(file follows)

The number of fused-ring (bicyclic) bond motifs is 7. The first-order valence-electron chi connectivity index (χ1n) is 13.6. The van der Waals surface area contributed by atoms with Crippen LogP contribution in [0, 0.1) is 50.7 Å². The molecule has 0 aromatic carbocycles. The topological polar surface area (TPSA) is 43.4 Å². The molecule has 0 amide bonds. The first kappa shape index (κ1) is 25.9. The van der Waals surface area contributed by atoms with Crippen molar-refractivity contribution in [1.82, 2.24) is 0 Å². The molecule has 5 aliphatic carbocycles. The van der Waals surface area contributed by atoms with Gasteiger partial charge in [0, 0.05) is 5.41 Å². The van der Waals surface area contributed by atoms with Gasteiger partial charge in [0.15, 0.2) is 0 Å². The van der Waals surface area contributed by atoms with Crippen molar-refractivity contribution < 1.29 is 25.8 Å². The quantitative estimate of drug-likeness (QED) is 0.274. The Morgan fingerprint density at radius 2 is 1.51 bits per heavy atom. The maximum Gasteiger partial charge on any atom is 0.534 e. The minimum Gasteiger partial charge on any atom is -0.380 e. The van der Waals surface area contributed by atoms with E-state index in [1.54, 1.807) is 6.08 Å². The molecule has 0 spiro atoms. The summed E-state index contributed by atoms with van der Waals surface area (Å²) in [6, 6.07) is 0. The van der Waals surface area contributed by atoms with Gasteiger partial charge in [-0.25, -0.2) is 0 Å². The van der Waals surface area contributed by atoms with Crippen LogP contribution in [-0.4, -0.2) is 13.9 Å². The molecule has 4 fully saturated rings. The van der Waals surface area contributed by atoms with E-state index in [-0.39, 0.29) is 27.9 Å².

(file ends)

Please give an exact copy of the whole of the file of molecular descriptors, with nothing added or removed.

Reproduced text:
The number of fused-ring (bicyclic) bond motifs is 7. The first-order valence-electron chi connectivity index (χ1n) is 13.6. The van der Waals surface area contributed by atoms with Crippen LogP contribution in [0, 0.1) is 50.7 Å². The molecule has 0 aromatic carbocycles. The topological polar surface area (TPSA) is 43.4 Å². The molecule has 0 amide bonds. The first kappa shape index (κ1) is 25.9. The van der Waals surface area contributed by atoms with Crippen molar-refractivity contribution in [1.82, 2.24) is 0 Å². The molecule has 5 aliphatic carbocycles. The van der Waals surface area contributed by atoms with Gasteiger partial charge in [0, 0.05) is 5.41 Å². The van der Waals surface area contributed by atoms with Gasteiger partial charge in [0.15, 0.2) is 0 Å². The van der Waals surface area contributed by atoms with Crippen molar-refractivity contribution < 1.29 is 25.8 Å². The quantitative estimate of drug-likeness (QED) is 0.274. The Morgan fingerprint density at radius 2 is 1.51 bits per heavy atom. The maximum Gasteiger partial charge on any atom is 0.534 e. The minimum Gasteiger partial charge on any atom is -0.380 e. The van der Waals surface area contributed by atoms with E-state index in [1.54, 1.807) is 6.08 Å². The molecule has 0 spiro atoms. The summed E-state index contributed by atoms with van der Waals surface area (Å²) in [6, 6.07) is 0. The van der Waals surface area contributed by atoms with Gasteiger partial charge in [-0.25, -0.2) is 0 Å². The van der Waals surface area contributed by atoms with Crippen LogP contribution in [-0.4, -0.2) is 13.9 Å². The molecule has 4 fully saturated rings. The van der Waals surface area contributed by atoms with E-state index in [-0.39, 0.29) is 27.9 Å².